Big Boy versus Hudson: Might outlasts looks

Big Boy versus Hudson: Might outlasts looks

Picture: Museum of the American Railroad. 

Story by Roger, age 11

American Locomotive Company, called Alco for short, made steam engines. Two of their most famous locomotives were the 4-8-8-4, nicknamed The Big Boy, and the other was the 4-6-4 Hudson.

The numbers represent the wheel layout, something the engine’s designers created. The first and last numbers, the 4s, represent the wheels that carried the weight of the engine, and helped the engine go around curves in the track. The middle numbers were the drive wheels. They were the wheels connected to the power source and drove the engine. Other numbers, without the dashes, are like serial numbers, each individual engine has a different serial number. It’s easy to get confused, so look for the dashes to tell the difference.

The Big Boy was designed to haul heavy freight trains over the mountains in the western United States for Union Pacific. The Hudson was designed to be a fast passenger locomotive on the East Coast.

The Hudson was built from 1927 to 1938; some 275 in total were manufactured. The Hudson was one of the first stream-lined steam engines. The term stream-lined means the engine’s surfaces were smooth and corners were rounded, especially the nose, or leading edge of the engine. This is to allow good air flow around the engine, most important when the train was traveling at maximum speed. The Hudson was 97 feet long and its top speed was 123 miles per hour.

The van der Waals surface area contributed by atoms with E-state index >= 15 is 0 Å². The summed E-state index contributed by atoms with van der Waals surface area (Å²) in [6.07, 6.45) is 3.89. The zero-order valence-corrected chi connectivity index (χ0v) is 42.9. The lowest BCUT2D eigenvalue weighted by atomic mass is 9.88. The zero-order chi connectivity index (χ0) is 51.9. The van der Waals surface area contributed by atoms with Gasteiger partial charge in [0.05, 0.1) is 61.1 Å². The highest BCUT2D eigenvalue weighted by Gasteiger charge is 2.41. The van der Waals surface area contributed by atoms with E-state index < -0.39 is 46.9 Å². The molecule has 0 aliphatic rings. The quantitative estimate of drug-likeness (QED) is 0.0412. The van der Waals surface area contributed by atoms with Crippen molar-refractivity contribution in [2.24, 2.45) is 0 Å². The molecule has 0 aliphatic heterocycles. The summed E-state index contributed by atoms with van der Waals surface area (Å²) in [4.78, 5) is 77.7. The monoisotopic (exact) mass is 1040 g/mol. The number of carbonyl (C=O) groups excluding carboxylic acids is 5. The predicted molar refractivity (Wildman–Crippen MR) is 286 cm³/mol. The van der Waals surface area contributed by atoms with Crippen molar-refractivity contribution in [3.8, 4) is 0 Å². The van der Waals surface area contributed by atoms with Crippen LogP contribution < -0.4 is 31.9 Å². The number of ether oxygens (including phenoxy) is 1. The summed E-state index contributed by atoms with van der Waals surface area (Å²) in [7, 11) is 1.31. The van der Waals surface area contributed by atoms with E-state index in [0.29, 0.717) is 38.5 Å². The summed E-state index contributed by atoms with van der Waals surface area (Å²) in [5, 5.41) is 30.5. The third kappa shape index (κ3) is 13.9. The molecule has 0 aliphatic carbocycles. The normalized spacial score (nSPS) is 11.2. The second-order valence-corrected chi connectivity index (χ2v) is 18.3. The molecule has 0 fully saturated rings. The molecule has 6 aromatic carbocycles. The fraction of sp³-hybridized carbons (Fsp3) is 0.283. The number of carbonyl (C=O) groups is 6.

The name Hudson refers to the Hudson River, where it usually travelled, transporting passengers to and from New York. However, the Hudson also carried passengers to other scheduled destinations, even as far as Chicago.

The Big Boy was built between 1941 and 1944. Only 25 where ever made. It was 132 feet long and had a top speed of 80 miles per hour. Ironically eight Big Boys have survived to this day, mostly as museum displays. But one, Engine # 4014, has been fully restored and can be seen rolling down tracks.

The Hudson has not been so lucky. The entire fleet was scrapped by the late 1950s. This, despite the fact they pulled such famous trains as the 20th Century Limited and The Empire State Express. The Hudson may not have survived into the 21st century, but there are dozens of pictures and paintings of the Hudson.

The Hudson’s main contribution to the history of trains and engines is its modern stream-lined look. Some people say it looks like a rocket on wheels! This design was copied into cars, trucks, and lots of other things you see every day.

So, remember, looks are not everything; sometimes what you do is more important.

The Daily Herald

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